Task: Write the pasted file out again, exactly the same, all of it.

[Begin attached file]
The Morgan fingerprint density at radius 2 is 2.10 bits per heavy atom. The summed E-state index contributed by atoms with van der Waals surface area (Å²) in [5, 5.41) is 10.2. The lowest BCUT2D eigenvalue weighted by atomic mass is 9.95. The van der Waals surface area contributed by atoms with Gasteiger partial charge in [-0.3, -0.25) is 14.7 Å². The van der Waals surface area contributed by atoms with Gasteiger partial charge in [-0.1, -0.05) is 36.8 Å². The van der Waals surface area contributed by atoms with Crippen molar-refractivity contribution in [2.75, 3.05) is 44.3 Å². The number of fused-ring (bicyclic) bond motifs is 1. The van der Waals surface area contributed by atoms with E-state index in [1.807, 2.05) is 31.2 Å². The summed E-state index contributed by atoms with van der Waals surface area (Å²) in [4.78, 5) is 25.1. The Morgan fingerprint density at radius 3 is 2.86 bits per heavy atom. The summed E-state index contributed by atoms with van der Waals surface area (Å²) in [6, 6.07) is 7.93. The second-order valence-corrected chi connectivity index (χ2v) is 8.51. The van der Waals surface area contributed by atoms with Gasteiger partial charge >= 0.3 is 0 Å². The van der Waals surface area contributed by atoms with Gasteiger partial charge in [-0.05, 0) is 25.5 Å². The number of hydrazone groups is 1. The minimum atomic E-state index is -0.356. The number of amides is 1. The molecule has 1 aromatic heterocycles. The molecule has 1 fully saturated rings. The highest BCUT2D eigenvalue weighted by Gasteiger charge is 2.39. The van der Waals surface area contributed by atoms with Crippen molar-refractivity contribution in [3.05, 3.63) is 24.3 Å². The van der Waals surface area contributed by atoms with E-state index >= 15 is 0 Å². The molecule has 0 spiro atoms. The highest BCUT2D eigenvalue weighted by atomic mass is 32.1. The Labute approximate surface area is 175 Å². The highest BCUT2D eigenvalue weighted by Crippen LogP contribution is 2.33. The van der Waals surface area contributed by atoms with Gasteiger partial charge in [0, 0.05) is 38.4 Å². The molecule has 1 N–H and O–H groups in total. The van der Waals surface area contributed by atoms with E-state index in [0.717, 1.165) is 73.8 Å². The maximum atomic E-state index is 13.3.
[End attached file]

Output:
The Morgan fingerprint density at radius 2 is 2.10 bits per heavy atom. The summed E-state index contributed by atoms with van der Waals surface area (Å²) in [5, 5.41) is 10.2. The lowest BCUT2D eigenvalue weighted by atomic mass is 9.95. The van der Waals surface area contributed by atoms with Gasteiger partial charge in [-0.3, -0.25) is 14.7 Å². The van der Waals surface area contributed by atoms with Gasteiger partial charge in [-0.1, -0.05) is 36.8 Å². The van der Waals surface area contributed by atoms with Crippen molar-refractivity contribution in [2.75, 3.05) is 44.3 Å². The number of fused-ring (bicyclic) bond motifs is 1. The van der Waals surface area contributed by atoms with E-state index in [1.807, 2.05) is 31.2 Å². The summed E-state index contributed by atoms with van der Waals surface area (Å²) in [4.78, 5) is 25.1. The Morgan fingerprint density at radius 3 is 2.86 bits per heavy atom. The summed E-state index contributed by atoms with van der Waals surface area (Å²) in [6, 6.07) is 7.93. The second-order valence-corrected chi connectivity index (χ2v) is 8.51. The van der Waals surface area contributed by atoms with Gasteiger partial charge >= 0.3 is 0 Å². The van der Waals surface area contributed by atoms with Gasteiger partial charge in [-0.05, 0) is 25.5 Å². The number of hydrazone groups is 1. The minimum atomic E-state index is -0.356. The number of amides is 1. The molecule has 1 aromatic heterocycles. The molecule has 1 fully saturated rings. The highest BCUT2D eigenvalue weighted by Gasteiger charge is 2.39. The van der Waals surface area contributed by atoms with Crippen molar-refractivity contribution in [3.05, 3.63) is 24.3 Å². The van der Waals surface area contributed by atoms with E-state index >= 15 is 0 Å². The molecule has 0 spiro atoms. The highest BCUT2D eigenvalue weighted by atomic mass is 32.1. The Labute approximate surface area is 175 Å². The highest BCUT2D eigenvalue weighted by Crippen LogP contribution is 2.33. The van der Waals surface area contributed by atoms with Gasteiger partial charge in [0, 0.05) is 38.4 Å². The molecule has 1 N–H and O–H groups in total. The van der Waals surface area contributed by atoms with E-state index in [0.717, 1.165) is 73.8 Å². The maximum atomic E-state index is 13.3.